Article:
The city of Chicago released bodycam footage of 13-year-old Adam Toledo’s March 29 shooting in which the officer immediately shoots him after the boy puts his hands up. The officer, Eric Stillman, shot Adam less than 20 seconds after the officer got out of his car.
Again, the boy had his hands up, per the cop’s request, and was shot anyway.
Toledo’s family watched the video Tuesday night and asked that it not be immediately released, according to USA Today.
“The experience was extremely difficult and heartbreaking for everyone present and especially for Adam’s family,” family attorneys Adeena Weiss-Ortiz and Joel Hirschhorn said in a statement Tuesday night. Thursday morning, the lawyers issued a joint statement with the mayor’s office, saying “both parties agree that all material should be released.”
Protests have already been taken place around the city in anticipation of the Derek Chauvin trial verdict and the recent police shooting of Daunte Wright, both killings that took place in the Twin Cities region in Minnesota. Soon after the bodycam footage of Adam’s shooting was released, those protests rallied around the teenager.
Early on, city officials gave inconsistent statements on what happened the night Adam was killed in the Little Village neighborhood of Chicago.
Here are a few of them, per USA Today:
According to police, officers were dispatched to the Little Village neighborhood in the early hours of March 29 when the department’s ShotSpotter technology detected eight gunshots. When police arrived, Adam and 21-year-old Ruben Roman fled, authorities said.
An officer shot Adam once in the chest after an “armed confrontation” in an alley, police said. Adam died at the scene.
Lightfoot and other city officials have offered various narratives around whether Adam had a gun or not. Earlier this month, Lightfoot suggested Adam was holding a gun, saying “an adult put a gun in a child’s hand.” And on Saturday, prosecutors alleged Adam was holding a gun when the officer shot him.
But on Thursday, a Sarah Sinovic, chief spokeswoman for the Cook County State’s Attorney, said “an attorney who works in this office failed to fully inform himself before speaking in court. Errors like that cannot happen and this has been addressed with the individual involved. The video speaks for itself.”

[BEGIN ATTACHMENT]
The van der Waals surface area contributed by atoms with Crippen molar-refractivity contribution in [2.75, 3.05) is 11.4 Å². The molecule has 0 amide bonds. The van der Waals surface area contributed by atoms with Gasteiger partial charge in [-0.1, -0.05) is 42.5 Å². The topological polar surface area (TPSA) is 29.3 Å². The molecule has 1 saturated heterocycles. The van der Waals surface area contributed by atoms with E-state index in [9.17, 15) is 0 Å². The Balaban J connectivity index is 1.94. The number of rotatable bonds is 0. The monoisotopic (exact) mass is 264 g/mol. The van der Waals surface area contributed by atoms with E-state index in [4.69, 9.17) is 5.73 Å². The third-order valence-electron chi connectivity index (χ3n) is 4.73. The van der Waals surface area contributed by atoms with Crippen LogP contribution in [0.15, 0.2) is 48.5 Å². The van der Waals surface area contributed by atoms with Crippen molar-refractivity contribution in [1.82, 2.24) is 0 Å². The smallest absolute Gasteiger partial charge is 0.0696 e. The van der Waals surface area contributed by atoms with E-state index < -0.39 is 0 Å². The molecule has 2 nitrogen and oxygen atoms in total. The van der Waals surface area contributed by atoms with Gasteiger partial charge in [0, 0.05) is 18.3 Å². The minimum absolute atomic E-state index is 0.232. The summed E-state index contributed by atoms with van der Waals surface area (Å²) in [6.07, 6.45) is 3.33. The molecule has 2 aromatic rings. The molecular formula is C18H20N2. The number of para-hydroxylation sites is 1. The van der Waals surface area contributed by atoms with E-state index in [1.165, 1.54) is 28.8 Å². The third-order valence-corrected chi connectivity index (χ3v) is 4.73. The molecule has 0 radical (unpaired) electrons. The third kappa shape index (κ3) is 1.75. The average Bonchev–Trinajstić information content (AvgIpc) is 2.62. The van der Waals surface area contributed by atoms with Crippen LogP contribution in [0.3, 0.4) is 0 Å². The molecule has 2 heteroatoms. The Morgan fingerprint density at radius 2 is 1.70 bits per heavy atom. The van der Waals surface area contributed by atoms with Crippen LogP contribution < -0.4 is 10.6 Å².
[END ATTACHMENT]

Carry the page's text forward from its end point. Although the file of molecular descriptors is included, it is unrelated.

As for Stillman, he has four use-of-force reports and three complaints filed against him since 2017, according to Chicago Block Club. His lawyer, Tim Grace, claims Adam was holding a gun at the time he was shot, but the video footage says otherwise. One of the bodycam videos shows that a gun was tossed and found near Adam’s body, but the video shows that it wasn’t in the boy’s hands.
Margarita Gomez was up the night when Adam was killed and saw everything from the beginning, according to the Chicago Sun-Times. She went to her window after hearing gunshots and saw the police car pull up and grab a 21-year-old man who was allegedly with Adam. Then she saw Stillman chasing the boy and shouting at him.
“All I heard was the police officer telling him ‘Hold or I’ll shoot’ and the person was turning around while putting his hands up and the officer shot him,” Gomez said at the time. “He shot him one time—at least, I heard one gunshot.”
From her second floor apartment, Gomez says she saw everything and didn’t believe it was necessary for the cop to kill Adam.
“I feel angry. I feel sad and heartbroken. That boy’s life was stolen from him by that officer,” Gomez said. “Even if the kid had a gun and tossed it, you still shot him with no gun in his hands while he is following your orders.”
Several days after the shooting, a detective went to Gomez’s apartment to get her account of what happened and told her that it was impossible for her to see into the alley where the shooting took place.
Gomez is sticking to her story.
“I don’t care what the cops say.” she told The Sun-Times. “I know what I saw and I’m telling you that boy was shot without a gun in his hand.”